TD Bank wants Ponzi scam deal kept private
FORT LAUDERDALE, Fla. (AP) — A Toronto-based bank wants to keep details confidential after reaching a multimillion-dollar settlement with a group of investors victimized in a huge Ponzi scheme run by a former lawyer in South Florida.
Attorneys for TD Bank objected Tuesday to releasing specifics of a just-announced deal with 55 investors in connection with the $1.2 billion fraud that led to the conviction and imprisonment of Scott Rothstein.
Circuit Judge Jeffrey Streitfeld, in Florida's Broward County, did not issue an immediate order but scheduled a hearing Friday on the confidentiality question. The matter involves a settlement reached with investors known as the Razorback Group.
"I'm not going to make a ruling on an issue this important in this setting," Streitfeld said of the bank's last-minute request.
The Razorback group claimed at least $180 million in losses in the fraud, which involved supposedly lucrative investments in legal settlements that turned out to be faked. Various news reports have placed the total value of the settlement at about $170 million, including lawyers' fees and interest, but attorneys at a hearing Tuesday would not confirm that.
This latest settlement follows a decision in January by a Miami jury ordering TD Bank to pay $67 million to a separate group of Rothstein investors. That jury found that TD Bank employees provided key assistance to Rothstein and others operating the scheme at his now-defunct law firm.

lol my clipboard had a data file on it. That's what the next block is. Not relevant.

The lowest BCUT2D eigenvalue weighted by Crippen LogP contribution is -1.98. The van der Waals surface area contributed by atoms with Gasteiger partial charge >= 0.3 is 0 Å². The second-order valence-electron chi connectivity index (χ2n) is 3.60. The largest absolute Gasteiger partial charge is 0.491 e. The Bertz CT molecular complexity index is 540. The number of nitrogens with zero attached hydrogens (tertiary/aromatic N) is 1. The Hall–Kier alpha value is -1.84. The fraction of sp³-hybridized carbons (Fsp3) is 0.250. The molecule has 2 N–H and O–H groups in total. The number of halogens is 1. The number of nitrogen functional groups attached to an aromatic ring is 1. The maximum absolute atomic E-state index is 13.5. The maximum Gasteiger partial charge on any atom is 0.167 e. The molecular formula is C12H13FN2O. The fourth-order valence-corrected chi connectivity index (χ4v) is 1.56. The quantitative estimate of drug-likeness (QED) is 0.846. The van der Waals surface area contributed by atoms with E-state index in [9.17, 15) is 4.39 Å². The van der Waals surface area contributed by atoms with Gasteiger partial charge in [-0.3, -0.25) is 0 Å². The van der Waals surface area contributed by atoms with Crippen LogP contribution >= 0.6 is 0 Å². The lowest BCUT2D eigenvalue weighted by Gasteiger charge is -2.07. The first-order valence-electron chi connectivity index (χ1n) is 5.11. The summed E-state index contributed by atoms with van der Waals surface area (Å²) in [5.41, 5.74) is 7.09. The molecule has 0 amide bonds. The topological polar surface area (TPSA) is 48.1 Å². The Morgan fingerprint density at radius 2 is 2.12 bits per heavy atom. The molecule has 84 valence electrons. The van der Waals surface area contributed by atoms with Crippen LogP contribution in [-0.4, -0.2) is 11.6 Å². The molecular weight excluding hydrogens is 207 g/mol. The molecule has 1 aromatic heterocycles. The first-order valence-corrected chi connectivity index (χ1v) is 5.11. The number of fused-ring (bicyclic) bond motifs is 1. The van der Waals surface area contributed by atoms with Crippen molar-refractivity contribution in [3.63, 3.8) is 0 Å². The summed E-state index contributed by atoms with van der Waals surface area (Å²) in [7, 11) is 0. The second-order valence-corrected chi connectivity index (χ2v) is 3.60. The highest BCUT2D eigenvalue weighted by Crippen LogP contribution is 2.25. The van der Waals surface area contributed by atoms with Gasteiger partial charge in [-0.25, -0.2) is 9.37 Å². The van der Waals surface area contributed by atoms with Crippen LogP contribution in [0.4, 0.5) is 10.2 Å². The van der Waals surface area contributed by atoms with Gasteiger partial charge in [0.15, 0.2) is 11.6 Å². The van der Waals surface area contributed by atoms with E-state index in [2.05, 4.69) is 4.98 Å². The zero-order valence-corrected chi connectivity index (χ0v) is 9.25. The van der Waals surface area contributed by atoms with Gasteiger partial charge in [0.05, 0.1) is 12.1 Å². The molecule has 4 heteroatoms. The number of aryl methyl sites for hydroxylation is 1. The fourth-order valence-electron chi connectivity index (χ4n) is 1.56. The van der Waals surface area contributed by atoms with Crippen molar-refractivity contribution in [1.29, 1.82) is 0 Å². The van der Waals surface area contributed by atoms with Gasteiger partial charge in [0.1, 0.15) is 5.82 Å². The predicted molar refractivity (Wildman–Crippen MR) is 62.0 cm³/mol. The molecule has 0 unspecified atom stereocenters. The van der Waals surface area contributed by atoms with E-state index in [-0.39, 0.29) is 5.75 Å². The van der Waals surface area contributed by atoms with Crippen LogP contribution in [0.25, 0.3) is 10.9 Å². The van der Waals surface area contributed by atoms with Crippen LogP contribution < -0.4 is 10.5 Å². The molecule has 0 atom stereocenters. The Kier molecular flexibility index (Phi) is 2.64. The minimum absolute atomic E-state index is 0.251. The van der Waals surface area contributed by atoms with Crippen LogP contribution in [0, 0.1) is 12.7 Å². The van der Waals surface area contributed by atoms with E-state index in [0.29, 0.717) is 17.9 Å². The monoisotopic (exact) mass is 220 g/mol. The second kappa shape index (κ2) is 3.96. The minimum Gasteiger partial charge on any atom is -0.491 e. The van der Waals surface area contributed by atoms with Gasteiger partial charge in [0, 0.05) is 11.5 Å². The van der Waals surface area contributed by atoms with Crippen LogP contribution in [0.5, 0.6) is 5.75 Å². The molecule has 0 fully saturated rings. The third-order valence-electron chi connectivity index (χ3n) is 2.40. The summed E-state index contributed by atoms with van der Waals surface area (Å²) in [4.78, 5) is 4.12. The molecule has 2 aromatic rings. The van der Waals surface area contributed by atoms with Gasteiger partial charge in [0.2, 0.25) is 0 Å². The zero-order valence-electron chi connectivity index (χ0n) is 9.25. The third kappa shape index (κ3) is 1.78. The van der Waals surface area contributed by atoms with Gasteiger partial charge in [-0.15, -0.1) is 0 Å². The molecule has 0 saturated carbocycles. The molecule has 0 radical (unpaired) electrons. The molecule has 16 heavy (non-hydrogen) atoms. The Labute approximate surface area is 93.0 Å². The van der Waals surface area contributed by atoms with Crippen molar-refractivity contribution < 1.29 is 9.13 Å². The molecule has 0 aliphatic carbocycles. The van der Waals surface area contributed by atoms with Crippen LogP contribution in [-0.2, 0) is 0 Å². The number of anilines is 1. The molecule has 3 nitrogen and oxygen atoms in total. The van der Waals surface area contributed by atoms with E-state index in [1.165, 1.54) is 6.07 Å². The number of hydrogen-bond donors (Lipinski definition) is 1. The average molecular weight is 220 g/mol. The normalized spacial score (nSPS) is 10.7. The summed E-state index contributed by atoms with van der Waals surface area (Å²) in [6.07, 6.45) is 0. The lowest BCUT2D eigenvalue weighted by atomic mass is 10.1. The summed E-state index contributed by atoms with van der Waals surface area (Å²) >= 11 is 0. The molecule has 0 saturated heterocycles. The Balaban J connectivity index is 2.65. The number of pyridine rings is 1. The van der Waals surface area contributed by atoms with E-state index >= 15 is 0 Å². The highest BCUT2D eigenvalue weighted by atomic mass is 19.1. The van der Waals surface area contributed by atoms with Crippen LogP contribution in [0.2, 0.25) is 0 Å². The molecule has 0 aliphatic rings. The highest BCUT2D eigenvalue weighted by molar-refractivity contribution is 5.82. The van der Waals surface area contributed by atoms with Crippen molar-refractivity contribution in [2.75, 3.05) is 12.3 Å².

The bank has previously announced it was setting aside some $255 million for claims related to the Rothstein cases. The bank has about 7.8 million customers and more than 1,280 branches mainly along the East Coast, according to the bank website.
The Ponzi scheme, which imploded in fall 2009, involved investments in fictitious legal settlements. Investors were told they could buy settlements that were supposedly being paid over time at a discount by paying a lump sum, then enjoy fat profits as the money rolled in. In fact, Rothstein acknowledged that money from new investors was being paid to older ones, with Rothstein and others taking a cut to live lavishly.
Rothstein, 49, is serving a 50-year prison sentence after pleading guilty to federal fraud and racketeering charges. Seven other people connected to the once high-flying Rothstein Rosenfeldt Adler law firm have also pleaded guilty. Prosecutors say more people will be charged.
Regarding the TD Bank agreement, attorney Glenn Goldstein said the bank does not want details and backup documents made available to other investors who are pursuing similar lawsuits. The Razorback Group, for example, is suing Coral Gables-based Gibraltar Private Bank, where Rothstein also had accounts related to the Ponzi scheme.
But Gibraltar attorney Gene Stearns said knowing who will be paid what by the TD Bank settlement is key evidence in their case.
"We have to know how it was allocated among the various plaintiffs," Stearns said.
Rothstein is being held at an undisclosed facility in the U.S. Bureau of Prisons' witness protection program because of his help in convicting an organized crime operative. In December, he returned to Miami to give sworn testimony in a marathon 10-day deposition that is being used by lawyers involved in the various civil lawsuits.
U.S. District Judge James Cohn ordered that Rothstein appear for the second 10-day deposition in June via video conference from prison.
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